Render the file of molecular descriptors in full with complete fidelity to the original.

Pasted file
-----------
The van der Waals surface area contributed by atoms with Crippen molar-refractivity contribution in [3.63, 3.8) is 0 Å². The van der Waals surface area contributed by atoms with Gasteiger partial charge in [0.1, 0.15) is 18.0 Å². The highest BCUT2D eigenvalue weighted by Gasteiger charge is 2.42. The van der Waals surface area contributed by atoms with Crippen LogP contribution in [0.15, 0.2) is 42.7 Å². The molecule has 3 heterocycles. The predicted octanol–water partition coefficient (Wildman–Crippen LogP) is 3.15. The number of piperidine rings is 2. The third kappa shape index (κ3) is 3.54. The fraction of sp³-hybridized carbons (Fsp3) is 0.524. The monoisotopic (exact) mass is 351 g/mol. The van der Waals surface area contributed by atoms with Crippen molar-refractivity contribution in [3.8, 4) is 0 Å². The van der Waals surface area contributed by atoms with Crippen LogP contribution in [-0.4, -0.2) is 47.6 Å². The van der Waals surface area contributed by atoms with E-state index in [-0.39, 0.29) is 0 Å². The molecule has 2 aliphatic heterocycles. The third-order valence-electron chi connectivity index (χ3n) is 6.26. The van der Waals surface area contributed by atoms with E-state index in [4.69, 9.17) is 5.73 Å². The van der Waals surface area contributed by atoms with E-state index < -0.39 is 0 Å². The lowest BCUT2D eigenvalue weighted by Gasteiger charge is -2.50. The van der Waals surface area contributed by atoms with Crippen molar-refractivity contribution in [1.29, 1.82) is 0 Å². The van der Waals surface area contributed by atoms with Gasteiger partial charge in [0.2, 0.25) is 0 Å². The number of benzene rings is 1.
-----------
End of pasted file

The van der Waals surface area contributed by atoms with Crippen molar-refractivity contribution in [3.63, 3.8) is 0 Å². The van der Waals surface area contributed by atoms with Gasteiger partial charge in [0.1, 0.15) is 18.0 Å². The highest BCUT2D eigenvalue weighted by Gasteiger charge is 2.42. The van der Waals surface area contributed by atoms with Crippen LogP contribution in [0.15, 0.2) is 42.7 Å². The molecule has 3 heterocycles. The predicted octanol–water partition coefficient (Wildman–Crippen LogP) is 3.15. The number of piperidine rings is 2. The third kappa shape index (κ3) is 3.54. The fraction of sp³-hybridized carbons (Fsp3) is 0.524. The monoisotopic (exact) mass is 351 g/mol. The van der Waals surface area contributed by atoms with Crippen molar-refractivity contribution in [3.8, 4) is 0 Å². The van der Waals surface area contributed by atoms with Crippen LogP contribution in [-0.4, -0.2) is 47.6 Å². The van der Waals surface area contributed by atoms with E-state index in [-0.39, 0.29) is 0 Å². The molecule has 2 aliphatic heterocycles. The third-order valence-electron chi connectivity index (χ3n) is 6.26. The van der Waals surface area contributed by atoms with E-state index in [4.69, 9.17) is 5.73 Å². The van der Waals surface area contributed by atoms with E-state index < -0.39 is 0 Å². The lowest BCUT2D eigenvalue weighted by Gasteiger charge is -2.50. The van der Waals surface area contributed by atoms with Crippen molar-refractivity contribution in [1.29, 1.82) is 0 Å². The van der Waals surface area contributed by atoms with Gasteiger partial charge in [0.2, 0.25) is 0 Å². The number of benzene rings is 1.